3. Nea Kameni (Santorini) – you can’t really call the whole of Santorini an ‘attraction’, but it’ll be a crime not to include something from Santorini in the top 5 – so I’ve chosen Nea Kameni, the magnificent volcano that left me awestruck at its devastating power.  If you’re making the 90 minute trek to the top of the volcano and back, make sure you wear a hat or bring an umbrella and bring plenty of fluids, and remember to avoid wearing open-toed shoes.

Santorini Volcano 2

Nea Kameni volcano at Santorini

2. The Acropolis (Athens) – it was a tough choice to put the Acropolis at number 2.  Typically, the number one attraction can get hyped up too much, but no amount of hype can make the Acropolis disappointing.  It needs to be seen, simple as that.  Don’t forget to check out the Theatre of Dionysos and Odeum of Herodes while you’re there.  And now, with the Acropolis Museum, it’s a must-must-visit.

1. Archaeological Site of Delphi – there’s an element of surprise with this one as well, but the archaeological site of Delphi is a true wonder of the Ancient Greek world that every visitor to Greece should experience.  When you’re there, try and imagine what it was like more than 2,600 years ago, and no matter how unbearable hot it gets, try and make it to the very top.  The view of the entire archaeological site is something I will always remember.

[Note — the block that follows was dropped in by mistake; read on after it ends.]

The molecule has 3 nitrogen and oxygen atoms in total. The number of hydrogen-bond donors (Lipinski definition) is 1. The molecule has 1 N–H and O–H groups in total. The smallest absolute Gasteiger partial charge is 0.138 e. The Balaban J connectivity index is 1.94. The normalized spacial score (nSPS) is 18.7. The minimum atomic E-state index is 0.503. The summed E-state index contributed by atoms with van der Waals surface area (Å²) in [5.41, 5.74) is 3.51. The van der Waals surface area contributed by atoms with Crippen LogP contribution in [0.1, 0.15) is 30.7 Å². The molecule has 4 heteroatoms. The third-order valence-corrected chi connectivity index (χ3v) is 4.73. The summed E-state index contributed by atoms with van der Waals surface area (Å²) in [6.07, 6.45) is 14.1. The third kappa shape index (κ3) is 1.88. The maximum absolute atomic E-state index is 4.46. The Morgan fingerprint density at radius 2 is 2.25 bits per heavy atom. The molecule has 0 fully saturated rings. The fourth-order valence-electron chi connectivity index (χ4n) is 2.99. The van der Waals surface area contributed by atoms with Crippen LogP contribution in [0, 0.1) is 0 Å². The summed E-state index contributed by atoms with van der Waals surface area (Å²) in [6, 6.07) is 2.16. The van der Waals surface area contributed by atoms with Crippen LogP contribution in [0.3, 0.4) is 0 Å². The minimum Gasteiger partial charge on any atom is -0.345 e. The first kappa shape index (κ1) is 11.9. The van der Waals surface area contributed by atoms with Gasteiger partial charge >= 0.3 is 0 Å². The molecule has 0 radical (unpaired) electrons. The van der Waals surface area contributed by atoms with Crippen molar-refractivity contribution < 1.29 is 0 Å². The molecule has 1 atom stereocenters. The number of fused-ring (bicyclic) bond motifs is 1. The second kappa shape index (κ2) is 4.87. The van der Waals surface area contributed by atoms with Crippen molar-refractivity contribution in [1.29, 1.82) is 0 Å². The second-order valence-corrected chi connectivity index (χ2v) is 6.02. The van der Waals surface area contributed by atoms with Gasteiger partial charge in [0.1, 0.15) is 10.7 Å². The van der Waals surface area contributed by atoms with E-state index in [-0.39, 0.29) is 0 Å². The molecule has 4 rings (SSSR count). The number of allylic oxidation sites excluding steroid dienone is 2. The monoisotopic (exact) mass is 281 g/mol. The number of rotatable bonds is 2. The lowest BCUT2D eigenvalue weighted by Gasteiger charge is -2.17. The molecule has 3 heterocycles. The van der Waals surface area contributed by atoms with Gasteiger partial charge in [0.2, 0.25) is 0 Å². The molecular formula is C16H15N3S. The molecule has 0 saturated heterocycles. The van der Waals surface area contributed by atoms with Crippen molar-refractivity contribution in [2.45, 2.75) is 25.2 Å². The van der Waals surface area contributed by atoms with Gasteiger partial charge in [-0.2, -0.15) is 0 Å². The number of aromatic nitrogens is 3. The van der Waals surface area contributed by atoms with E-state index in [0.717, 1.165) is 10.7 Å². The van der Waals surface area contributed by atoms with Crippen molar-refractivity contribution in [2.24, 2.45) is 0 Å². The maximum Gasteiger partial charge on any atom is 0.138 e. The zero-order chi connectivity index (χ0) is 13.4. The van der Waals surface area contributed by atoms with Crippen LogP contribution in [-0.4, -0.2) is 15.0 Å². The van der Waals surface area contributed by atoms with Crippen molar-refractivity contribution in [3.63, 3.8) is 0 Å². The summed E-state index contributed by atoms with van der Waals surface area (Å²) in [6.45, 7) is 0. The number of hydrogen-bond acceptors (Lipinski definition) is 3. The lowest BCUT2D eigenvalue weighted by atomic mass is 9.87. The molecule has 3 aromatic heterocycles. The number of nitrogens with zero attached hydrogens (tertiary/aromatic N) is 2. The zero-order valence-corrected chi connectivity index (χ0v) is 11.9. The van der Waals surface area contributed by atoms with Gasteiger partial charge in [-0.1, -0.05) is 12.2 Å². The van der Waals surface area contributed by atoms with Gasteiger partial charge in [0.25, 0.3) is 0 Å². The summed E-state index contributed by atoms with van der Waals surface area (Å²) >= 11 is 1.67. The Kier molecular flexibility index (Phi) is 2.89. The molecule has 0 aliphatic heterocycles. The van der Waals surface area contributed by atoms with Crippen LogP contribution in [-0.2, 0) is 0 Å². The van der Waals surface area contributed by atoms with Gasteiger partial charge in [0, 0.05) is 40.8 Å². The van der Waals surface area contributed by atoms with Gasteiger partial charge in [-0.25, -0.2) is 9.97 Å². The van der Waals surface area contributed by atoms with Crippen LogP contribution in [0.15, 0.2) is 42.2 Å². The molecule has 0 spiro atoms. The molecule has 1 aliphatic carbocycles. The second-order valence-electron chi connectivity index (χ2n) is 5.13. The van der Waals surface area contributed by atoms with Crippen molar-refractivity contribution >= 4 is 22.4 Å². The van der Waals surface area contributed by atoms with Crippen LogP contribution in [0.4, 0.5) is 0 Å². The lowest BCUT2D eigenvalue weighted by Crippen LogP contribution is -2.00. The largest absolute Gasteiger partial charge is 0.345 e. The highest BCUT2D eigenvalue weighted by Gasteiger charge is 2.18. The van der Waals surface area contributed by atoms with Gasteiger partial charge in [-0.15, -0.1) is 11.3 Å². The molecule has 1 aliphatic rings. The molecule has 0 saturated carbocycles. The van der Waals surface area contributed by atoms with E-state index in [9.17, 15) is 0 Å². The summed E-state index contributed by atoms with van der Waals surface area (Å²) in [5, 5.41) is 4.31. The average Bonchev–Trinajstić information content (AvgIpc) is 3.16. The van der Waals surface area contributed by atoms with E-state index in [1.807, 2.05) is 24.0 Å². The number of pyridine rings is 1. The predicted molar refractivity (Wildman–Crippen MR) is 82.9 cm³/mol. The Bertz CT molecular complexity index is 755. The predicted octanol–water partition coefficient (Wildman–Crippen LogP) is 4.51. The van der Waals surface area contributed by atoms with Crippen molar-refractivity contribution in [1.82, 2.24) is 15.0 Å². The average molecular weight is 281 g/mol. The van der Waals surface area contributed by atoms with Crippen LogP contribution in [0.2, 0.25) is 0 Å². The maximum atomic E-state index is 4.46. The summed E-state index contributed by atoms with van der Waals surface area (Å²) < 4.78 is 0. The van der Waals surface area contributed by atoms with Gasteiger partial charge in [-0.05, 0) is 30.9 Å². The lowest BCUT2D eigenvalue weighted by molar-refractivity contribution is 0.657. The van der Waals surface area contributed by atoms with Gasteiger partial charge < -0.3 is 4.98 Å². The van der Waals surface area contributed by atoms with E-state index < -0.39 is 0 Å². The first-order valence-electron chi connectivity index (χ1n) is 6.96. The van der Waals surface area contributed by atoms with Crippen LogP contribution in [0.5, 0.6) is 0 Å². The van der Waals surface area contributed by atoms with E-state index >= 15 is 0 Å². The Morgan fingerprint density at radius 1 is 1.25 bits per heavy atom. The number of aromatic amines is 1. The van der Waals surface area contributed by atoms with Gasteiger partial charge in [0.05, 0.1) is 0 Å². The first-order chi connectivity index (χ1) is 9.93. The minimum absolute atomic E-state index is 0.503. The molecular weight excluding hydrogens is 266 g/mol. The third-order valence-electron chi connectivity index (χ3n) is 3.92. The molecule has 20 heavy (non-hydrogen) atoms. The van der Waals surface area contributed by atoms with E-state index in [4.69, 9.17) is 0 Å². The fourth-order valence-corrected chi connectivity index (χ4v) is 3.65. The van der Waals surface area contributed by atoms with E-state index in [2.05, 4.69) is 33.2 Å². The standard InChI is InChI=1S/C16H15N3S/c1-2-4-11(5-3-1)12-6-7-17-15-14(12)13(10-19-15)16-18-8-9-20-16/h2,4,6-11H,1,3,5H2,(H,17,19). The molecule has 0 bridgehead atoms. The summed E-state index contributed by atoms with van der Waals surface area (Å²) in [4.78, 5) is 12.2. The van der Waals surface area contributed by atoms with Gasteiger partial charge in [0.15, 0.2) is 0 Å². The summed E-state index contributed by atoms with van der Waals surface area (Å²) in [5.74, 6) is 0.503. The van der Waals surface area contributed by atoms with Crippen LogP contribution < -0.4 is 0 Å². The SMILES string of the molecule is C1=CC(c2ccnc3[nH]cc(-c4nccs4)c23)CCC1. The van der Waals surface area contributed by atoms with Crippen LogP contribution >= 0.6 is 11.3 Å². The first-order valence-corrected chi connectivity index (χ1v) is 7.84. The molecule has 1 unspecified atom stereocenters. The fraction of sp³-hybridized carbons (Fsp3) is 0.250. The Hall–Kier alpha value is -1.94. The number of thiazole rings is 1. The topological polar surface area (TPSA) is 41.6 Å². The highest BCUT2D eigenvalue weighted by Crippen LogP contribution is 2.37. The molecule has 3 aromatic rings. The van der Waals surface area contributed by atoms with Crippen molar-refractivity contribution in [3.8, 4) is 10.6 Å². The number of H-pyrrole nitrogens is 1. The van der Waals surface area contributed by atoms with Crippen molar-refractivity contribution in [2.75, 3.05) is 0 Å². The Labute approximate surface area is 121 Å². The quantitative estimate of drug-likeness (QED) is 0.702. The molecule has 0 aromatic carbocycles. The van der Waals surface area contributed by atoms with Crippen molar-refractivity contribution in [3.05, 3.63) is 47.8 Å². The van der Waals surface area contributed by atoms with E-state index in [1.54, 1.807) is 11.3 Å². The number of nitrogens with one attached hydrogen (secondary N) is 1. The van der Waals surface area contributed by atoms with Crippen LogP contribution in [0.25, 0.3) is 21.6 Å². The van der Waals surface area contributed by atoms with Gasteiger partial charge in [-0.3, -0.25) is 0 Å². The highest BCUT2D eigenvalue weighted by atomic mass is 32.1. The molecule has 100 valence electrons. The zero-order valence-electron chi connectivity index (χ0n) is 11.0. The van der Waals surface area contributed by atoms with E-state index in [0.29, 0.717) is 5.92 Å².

Round Up 8

Delphi is No. 1

There were many other attractions that I left off the list that are worth visiting.  Just missing the cut include Lycabettus Hill, the Temple of Olympic Zeus, the island of Hydra and the National Archaeological Museum.  The towns of Fira and Oia (especially for the sunset) on Santorini aren’t too shabby either.

Places I wish I saw (or want to see next time)

My biggest disappointments on the trip were missing the theatre at Epidavros (Epidaurus) and the Sanctuary of Athena Pronaia at Delphi.  I would have also liked to have visited more places on the Peloponnese, such as Olympia and Sparta.  On the mainland I wish I had time to visit Meteora, which I hear is awesome, but you’d need to take a 2-day trip from Athens.  In terms of islands of course I wanted to see Mykonos and also Crete.  If I visit Athens again I’d also like to see the new Acropolis Museum and the Benzaki Museum near Syntagma Square.  Maybe next time.

Additional information

For more details see the following individual posts or my Travel Diary: